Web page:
PacificNG Header (Printer Safe)  California \ Monolith Portland Cement Co.
Reference Data.
Corporate Ownership.
Los Angeles Municipal Cement Mill
1906 - 1921
U.S. Potash
July 1921 - February 1922
Monolith Portland Cement Co.
February 1922 - 1986
Calaveras Cement Co.
1986 to 1995
Lehigh Cement
1995 -
Lehigh Southwest Cement
Present

Rail Weight.
35 lb initially
60 lb at end of operations

Track Length.
At end of operations:
Mainline – 3 miles
Quarry – 1 mile

Last Updated: August 25, 2015

Monolith Portland Cement Co.

By Randy Hees.

I n 1921 the Los Angeles Municipal Cement Mill was no longer needed for the L.A. Aqueduct project and sold to the U.S. Potash Company. After a short year of ownership, the property was transferred to the newly organized Monolith Portland Cement Company.1 Following the change in ownership, a series of improvements were made to the mill and railroad.

Within 6 months the newly formed company purchased the first internal combustion locomotive for the railroad, a 7 ton, friction drive Plymouth BL. It was followed within a year by a second Plymouth, this time a 7 ton mechanical drive DL. It is believed that both of these locomotives were used exclusively in the quarries, or to dump waste dirt from the crusher. The addition of locomotive No 7, a 30 ton Plymouth model WL for use on the mainline in 1929 lead to the retirement of the steam locomotives. Originally the quarry and main line were connected, but eventually that steep connecting line was removed, and a separate repair shop was established for the quarry equipment.

In 1936, a quarry operation was substantially changed, when an underground operation serving the “Jameson” quarry was added. This included a 200 yard long tunnel to the underground quarry, with two electric locomotives used. It is reported that the original plans called for the electric line to loop around and serve the crusher directly this was never built. Instead one of the “quarry” Plymouths would haul the quarry cars from the mouth of the tunnel to the crusher.

Over the years, the operation converted from bottom dump cars to rotary dump cars. The last significant upgrade to the railroad was the purchase of 28 new 7-ton rock cars built by Easton Car Company for the quarry division. These cars had roller bearings and conventional knuckle couplers. The main line continued to use the older 10 ton cars with link and pin drawheads through the end of railroad operations.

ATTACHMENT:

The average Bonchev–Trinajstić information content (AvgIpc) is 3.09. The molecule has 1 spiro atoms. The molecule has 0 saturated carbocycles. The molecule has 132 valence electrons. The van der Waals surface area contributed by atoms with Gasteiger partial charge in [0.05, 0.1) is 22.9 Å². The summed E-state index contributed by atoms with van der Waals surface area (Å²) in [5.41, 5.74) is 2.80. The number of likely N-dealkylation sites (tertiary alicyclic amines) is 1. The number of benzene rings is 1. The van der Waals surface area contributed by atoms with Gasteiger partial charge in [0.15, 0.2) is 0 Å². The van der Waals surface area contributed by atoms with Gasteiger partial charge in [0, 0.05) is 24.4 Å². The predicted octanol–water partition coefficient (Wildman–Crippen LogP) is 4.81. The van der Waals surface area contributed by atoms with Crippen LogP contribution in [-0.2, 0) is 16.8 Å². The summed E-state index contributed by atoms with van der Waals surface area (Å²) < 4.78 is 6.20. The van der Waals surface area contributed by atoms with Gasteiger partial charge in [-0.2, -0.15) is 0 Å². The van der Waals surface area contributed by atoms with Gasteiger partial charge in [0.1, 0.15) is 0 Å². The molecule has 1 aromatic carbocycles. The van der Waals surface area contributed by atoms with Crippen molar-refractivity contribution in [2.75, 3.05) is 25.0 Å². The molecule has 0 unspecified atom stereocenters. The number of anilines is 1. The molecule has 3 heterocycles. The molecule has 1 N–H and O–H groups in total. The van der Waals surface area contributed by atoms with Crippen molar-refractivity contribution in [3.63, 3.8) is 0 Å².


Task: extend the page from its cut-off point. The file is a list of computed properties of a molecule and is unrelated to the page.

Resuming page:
The electrified quarry operation was shut down in July 1972, and was replaced by trucks. Plymouth No 14 continued in service in the quarry to move waste dirt from the crusher. The mainline would operate into 1973, as a new conveyer system was built paralleling the railroad. Regular railroad operations ended on January 13th 1973. There was one final run, a special train for the local high school’s journalism class in early February.

The end of railroad operations occurred as the “company” town of Monolith was shut down and abandoned along with the general store, the post office and the SP depot. Most of the population moved to the nearby town of Tehachapi.

In 1975, after the close of railroad operations, some of the railroad equipment was sold to Magic Mountain to be repurposed as the “Grand Centennial Railroad Excursion” ride. That ride was removed in 1985.

The plant continues to operate today, albeit much modernized as the Lehigh Southwest Cement Company. It has been immortalized in song by John Fahey, in his 1964 song, The Portland Cement Factory at Monolith, California.


Revised: August 29, 2015
1. Building and Engineering News, Feb 25, 1922.

Bibliography
Gary G Allen, "Narrow Gauge in the Tehachapis", Pacific News, November, 1974, No 157
February 1973 RAILROAD MODELER magazine

Reference Material Available Online:

Equipment Rosters.

Los Angeles Municipal Cement Mill / Monolith Portland Cement Roster by Randy Hees.

Maps.

The Route of the Monolith Portland Cement Co. circa 1966 for Google Earth by Andrew Brandon.

Photographs.

Collected Monolith Portland Cement Company Photographs.
Images collected from private collections, libraries and historical societies.

Photographs of Monolith from Lee Williams at Williams' Cyber Niche. (www.drwilliams.org).

California \ Monolith Portland Cement Co.
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